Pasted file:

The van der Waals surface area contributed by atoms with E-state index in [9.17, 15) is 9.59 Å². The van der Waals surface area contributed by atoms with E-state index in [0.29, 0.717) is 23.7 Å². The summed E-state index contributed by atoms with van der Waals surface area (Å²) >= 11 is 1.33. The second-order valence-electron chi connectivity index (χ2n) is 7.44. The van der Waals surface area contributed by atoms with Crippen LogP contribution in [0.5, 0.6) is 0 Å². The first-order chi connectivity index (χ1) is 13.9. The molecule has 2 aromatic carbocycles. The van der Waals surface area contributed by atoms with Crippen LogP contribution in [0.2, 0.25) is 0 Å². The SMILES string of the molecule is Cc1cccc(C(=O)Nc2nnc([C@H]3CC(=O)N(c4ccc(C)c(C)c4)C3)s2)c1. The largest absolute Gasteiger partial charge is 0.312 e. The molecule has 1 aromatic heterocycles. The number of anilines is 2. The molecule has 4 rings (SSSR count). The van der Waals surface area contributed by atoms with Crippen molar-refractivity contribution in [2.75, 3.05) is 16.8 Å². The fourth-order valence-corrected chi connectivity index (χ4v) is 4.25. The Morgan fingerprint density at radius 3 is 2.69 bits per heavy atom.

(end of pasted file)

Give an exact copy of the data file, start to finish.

The van der Waals surface area contributed by atoms with E-state index in [9.17, 15) is 9.59 Å². The van der Waals surface area contributed by atoms with E-state index in [0.29, 0.717) is 23.7 Å². The summed E-state index contributed by atoms with van der Waals surface area (Å²) >= 11 is 1.33. The second-order valence-electron chi connectivity index (χ2n) is 7.44. The van der Waals surface area contributed by atoms with Crippen LogP contribution in [0.5, 0.6) is 0 Å². The first-order chi connectivity index (χ1) is 13.9. The molecule has 2 aromatic carbocycles. The van der Waals surface area contributed by atoms with Crippen LogP contribution in [0.2, 0.25) is 0 Å². The SMILES string of the molecule is Cc1cccc(C(=O)Nc2nnc([C@H]3CC(=O)N(c4ccc(C)c(C)c4)C3)s2)c1. The largest absolute Gasteiger partial charge is 0.312 e. The molecule has 1 aromatic heterocycles. The number of anilines is 2. The molecule has 4 rings (SSSR count). The van der Waals surface area contributed by atoms with Crippen molar-refractivity contribution in [2.75, 3.05) is 16.8 Å². The fourth-order valence-corrected chi connectivity index (χ4v) is 4.25. The Morgan fingerprint density at radius 3 is 2.69 bits per heavy atom.